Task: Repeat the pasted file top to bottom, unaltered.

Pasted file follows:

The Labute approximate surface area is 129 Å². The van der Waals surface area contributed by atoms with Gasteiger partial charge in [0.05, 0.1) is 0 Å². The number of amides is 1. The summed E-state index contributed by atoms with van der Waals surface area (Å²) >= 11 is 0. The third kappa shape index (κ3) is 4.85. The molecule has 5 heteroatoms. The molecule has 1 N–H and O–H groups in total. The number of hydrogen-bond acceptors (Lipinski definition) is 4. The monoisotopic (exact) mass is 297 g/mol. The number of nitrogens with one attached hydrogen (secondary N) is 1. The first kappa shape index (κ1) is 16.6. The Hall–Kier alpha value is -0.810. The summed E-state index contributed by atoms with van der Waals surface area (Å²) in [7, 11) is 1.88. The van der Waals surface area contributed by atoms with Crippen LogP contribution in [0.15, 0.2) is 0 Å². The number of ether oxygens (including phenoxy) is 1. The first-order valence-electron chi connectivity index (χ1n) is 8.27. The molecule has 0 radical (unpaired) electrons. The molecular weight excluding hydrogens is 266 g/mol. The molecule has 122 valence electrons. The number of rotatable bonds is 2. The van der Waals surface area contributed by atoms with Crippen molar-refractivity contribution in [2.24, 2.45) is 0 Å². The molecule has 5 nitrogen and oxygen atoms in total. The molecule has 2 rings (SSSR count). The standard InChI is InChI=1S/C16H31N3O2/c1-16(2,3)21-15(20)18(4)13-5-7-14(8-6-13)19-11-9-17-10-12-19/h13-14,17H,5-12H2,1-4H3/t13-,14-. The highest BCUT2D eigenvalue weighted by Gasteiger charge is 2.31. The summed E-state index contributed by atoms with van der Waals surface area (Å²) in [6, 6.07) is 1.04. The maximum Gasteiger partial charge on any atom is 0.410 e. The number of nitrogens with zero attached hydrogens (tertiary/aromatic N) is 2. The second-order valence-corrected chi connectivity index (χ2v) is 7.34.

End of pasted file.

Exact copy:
The Labute approximate surface area is 129 Å². The van der Waals surface area contributed by atoms with Gasteiger partial charge in [0.05, 0.1) is 0 Å². The number of amides is 1. The summed E-state index contributed by atoms with van der Waals surface area (Å²) >= 11 is 0. The third kappa shape index (κ3) is 4.85. The molecule has 5 heteroatoms. The molecule has 1 N–H and O–H groups in total. The number of hydrogen-bond acceptors (Lipinski definition) is 4. The monoisotopic (exact) mass is 297 g/mol. The number of nitrogens with one attached hydrogen (secondary N) is 1. The first kappa shape index (κ1) is 16.6. The Hall–Kier alpha value is -0.810. The summed E-state index contributed by atoms with van der Waals surface area (Å²) in [7, 11) is 1.88. The van der Waals surface area contributed by atoms with Crippen LogP contribution in [0.15, 0.2) is 0 Å². The number of ether oxygens (including phenoxy) is 1. The first-order valence-electron chi connectivity index (χ1n) is 8.27. The molecule has 0 radical (unpaired) electrons. The molecular weight excluding hydrogens is 266 g/mol. The molecule has 122 valence electrons. The number of rotatable bonds is 2. The van der Waals surface area contributed by atoms with Crippen molar-refractivity contribution in [2.24, 2.45) is 0 Å². The molecule has 5 nitrogen and oxygen atoms in total. The molecule has 2 rings (SSSR count). The standard InChI is InChI=1S/C16H31N3O2/c1-16(2,3)21-15(20)18(4)13-5-7-14(8-6-13)19-11-9-17-10-12-19/h13-14,17H,5-12H2,1-4H3/t13-,14-. The highest BCUT2D eigenvalue weighted by Gasteiger charge is 2.31. The summed E-state index contributed by atoms with van der Waals surface area (Å²) in [6, 6.07) is 1.04. The maximum Gasteiger partial charge on any atom is 0.410 e. The number of nitrogens with zero attached hydrogens (tertiary/aromatic N) is 2. The second-order valence-corrected chi connectivity index (χ2v) is 7.34.